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Wednesday, February 20, 2013

PBS Gun Probes Miss Mark

Earlier this week I raised concerns about the PBS Frontline episode, which aired last night, after reading a lengthy piece on the same subject at the Hartford Courant, its partner in this probe of Sandy Hook mass killer Adam Lanza and his mother.  Yesterday I  pointed out, further, that the NYT review of another PBS show, which aired just before the Frontline piece, found it to be weakly even-handed on the national gun debate.  Alas, these fears were realized, I decided after watching the two-your block last night.

The Lanza segment was excellent on the boy's troubled upbringing and afflictions, and some of the questionable moves his mom, Nancy Lanza,  made on his schooling and failing to join support groups.   One of Adam's former teachers questioned her decision to take him to target practice.   But it completely failed on two major points--crucial in exploring this tragedy in the context of the new gun debate (which, indeed, was the subject of the final one-third of the program).   It never explained why she suddenly decided to buy the four weapons used by Adam in his rampage, or why she felt she needed an assault rifle--and it did not detail where and how she kept the guns in her home, within easy reach of her son. 

These are absolutely central to the issues raised about the currentoverkill in gun sales,  so-called "responsible" gun ownership, and the Second Amendment,  that PBS purports to probe this week.    In fact,  the program was framed by the question: Is Nancy Lanza the forgotten "victim" of Adam's crimes?  Hardly, given the evidence.  If anything she was the enabler of those crimes. 

As for the program on the gun debate in America:  It was "balanced" to the point of worthlessness.  Every time a critic raised a question about the staggering number and lethality of guns in our society we heard reverent references to hunting (which only 5% of us practice),  American's historical gun "identity" or "gun culture"--it's just the way we are.  Hell, we also have a "drinking culture" and "drug culture" but we severely (try to) regulate them.  (Remember when our proud "identity" of lighting up cigarettes anywhere we want seemed like it wouldn't, and shouldn't, be curtailed?)   We heard a brief reference to guns "streaming" into Chicago, where they are outlawed, but not where they come from--that is, from the gun-loving South in the main.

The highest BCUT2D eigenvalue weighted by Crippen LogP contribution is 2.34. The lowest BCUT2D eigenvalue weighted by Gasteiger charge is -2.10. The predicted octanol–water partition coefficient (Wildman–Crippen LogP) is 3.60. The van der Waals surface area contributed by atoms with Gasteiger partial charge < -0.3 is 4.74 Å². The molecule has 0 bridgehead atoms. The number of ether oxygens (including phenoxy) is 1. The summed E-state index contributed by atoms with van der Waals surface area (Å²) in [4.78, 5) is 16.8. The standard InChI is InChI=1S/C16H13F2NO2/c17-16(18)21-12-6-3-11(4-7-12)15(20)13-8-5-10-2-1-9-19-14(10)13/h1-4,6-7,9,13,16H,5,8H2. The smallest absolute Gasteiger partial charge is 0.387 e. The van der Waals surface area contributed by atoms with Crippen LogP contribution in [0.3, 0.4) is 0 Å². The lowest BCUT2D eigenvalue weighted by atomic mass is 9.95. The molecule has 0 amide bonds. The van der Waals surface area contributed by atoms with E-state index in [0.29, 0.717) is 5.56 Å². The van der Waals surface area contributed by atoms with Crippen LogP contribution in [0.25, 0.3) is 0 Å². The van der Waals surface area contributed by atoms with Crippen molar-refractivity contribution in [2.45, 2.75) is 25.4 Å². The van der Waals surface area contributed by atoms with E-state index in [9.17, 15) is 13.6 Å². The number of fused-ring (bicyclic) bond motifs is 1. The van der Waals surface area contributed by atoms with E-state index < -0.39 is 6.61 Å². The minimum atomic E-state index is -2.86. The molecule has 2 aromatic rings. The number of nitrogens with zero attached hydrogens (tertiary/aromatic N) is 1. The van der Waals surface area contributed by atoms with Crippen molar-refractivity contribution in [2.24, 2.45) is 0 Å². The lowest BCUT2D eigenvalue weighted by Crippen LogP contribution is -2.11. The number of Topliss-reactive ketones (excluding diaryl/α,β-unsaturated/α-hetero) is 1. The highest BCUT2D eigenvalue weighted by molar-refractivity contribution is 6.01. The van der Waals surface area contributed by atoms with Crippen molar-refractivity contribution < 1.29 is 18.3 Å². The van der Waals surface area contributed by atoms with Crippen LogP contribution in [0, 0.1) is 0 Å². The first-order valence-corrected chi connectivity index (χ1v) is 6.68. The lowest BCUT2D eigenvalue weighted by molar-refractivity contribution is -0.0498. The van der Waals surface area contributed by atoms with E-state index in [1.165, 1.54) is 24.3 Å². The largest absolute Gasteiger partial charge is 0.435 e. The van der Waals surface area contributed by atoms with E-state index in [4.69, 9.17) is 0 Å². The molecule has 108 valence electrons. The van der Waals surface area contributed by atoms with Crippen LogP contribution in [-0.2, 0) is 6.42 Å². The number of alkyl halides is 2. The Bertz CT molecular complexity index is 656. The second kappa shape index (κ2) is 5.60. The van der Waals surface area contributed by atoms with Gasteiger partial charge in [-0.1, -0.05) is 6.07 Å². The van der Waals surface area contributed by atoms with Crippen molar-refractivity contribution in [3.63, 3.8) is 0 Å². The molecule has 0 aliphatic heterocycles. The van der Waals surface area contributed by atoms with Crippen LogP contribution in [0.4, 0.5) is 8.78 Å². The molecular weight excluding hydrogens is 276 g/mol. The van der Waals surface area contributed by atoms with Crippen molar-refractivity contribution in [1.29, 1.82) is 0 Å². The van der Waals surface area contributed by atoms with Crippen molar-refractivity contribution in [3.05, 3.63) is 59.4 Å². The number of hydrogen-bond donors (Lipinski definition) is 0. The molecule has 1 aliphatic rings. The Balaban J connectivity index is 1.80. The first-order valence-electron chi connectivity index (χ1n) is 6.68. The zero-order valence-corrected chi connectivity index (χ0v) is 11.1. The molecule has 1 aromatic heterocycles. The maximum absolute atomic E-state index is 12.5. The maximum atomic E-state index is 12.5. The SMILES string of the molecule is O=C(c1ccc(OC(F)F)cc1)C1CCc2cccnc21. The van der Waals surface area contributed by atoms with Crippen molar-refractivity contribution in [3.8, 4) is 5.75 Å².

On assault rifles there were no questions about why anyone really needs them, let alone needs eight of them--beyond a claim that they sure are fun to use at target ranges.  They visited gun shows but did not focus on the insane and the criminal who can easily buy weapons at these sites.  There were frequent references to the need for guns for self-defense, but again, no explanation of why some people possess an arsenal in their homes.   And there's the claim by the narrator that the "fear of mass shootings" is what's driving the upsurge in gun sales in the past few years and not a word about right-wing paranoia, survivalists, anti-Obama sentiment,  or other issues.  Again: It's just the way we are.  Can't we all just get along?

1 comment:

Anonymous said...

"But it completely failed on two major points--crucial in exploring this tragedy in the context of the new gun debate."

This assumes that the purpose of the program was to "explore this tragedy in the context of the new gun debate." Isn't it possible that the filmmakers set out to tell a story - exploring, say, the relationship between the killer and his fist victim, his mother, and the struggles she faced raising the troubled child who eventually killed her - without viewing it through the prism of the issue that interests you the most?

In other words, it seems possible that you're judging the film for failing to do something it never intended to do.